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Finding your target audience with help from a YLAI Fellow design expert
July 27, 2021

By Yarielka Arrieta Batista

For businesses to have a successful marketing strategy, they must first have a defined target audience. Along with making sure your brand reflects your business, who your brand targets is also an important consideration. Business owners who understand their target audience are successful at reaching customers who fit their niche and better understand who they can reach beyond that niche. At the end of the day, “target audience” is a way of defining the group of people you hope to bring into your business who will engage with the products and services you provide most.

Trying to reach everyone is “impossible and hard to do,” says 2017 YLAI Fellow Mariery Young, who recommends that “it is vital to work with a specific target audience in mind.” Mariery is the Panamanian founder of Mezclao Studio, a Latin American design studio focused on creating visual storytelling through brand identity, illustration, and surface design. Mariery works with a variety of industries to transform visions into reality.

Mariery attended the University of Panama. Although architecture was her field of study, her interest was in design. In architecture, Mariery learned a valuable lesson regarding design, “If you study design and understand the principles of design, you understand that form follows function.” This lesson influenced her interest in branding and illustration, a middle point between architecture and design.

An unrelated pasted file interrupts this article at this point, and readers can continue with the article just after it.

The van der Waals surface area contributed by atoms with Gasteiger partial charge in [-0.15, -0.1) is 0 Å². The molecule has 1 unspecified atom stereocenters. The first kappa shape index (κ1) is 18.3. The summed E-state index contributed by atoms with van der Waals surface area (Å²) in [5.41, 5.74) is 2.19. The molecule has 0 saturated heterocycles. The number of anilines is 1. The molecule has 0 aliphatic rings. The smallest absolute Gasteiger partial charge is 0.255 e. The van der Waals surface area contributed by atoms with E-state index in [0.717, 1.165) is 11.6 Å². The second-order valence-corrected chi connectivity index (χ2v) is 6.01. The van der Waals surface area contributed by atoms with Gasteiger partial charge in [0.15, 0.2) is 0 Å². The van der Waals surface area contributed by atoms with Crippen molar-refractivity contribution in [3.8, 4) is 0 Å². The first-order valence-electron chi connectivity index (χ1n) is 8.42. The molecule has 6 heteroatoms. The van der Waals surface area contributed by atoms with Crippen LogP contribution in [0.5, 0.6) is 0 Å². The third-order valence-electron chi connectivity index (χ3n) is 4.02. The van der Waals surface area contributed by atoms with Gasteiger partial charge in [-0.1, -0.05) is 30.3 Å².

Knowing your target audience

The mixture of different elements is a common theme in Mariery’s work. When thinking of a name for her studio, she wanted to embrace her diversity, culture, and interests. Eventually, she came up with the name Mezclao Studio, which means to “mix.” Mariery uses her unique tropical style of art to transform ideas into products.

When asked about her projects, Mariery shared that in 2021, 70% of her portfolio was composed of women-owned businesses, 60% Latinx-owned, and 100% of them were breaking stereotypes. Mariery’s clients reflect her target audience and are an extension of herself. By working with these groups, Mariery strategically attracts organizations striving to refine their brands.

The internet is vast, with more than a billion websites. It is for this reason that having a target audience is so crucial. The people who gravitate toward Mariery’s company believe in the work she produces because it reflects them. Being from Latin America gives Mariery a great sense of pride, and helping others promote their companies is something she enjoys doing.

Now that you understand what a target audience is and why it is necessary, the next step is to use the tools at your disposal to draw customers into your business.

Use the tools at your disposal

Understanding your target audience is a continuous process. To stay ahead of your competitors, you must ensure your business addresses the needs and wants of your customers. To do this, use the tools at your disposal to analyze your target audience. Several social media platforms and websites provide analytics regarding the demographics of your business and the interests of your customers. Utilizing these tools will allow you to modify your content and promote your products and services.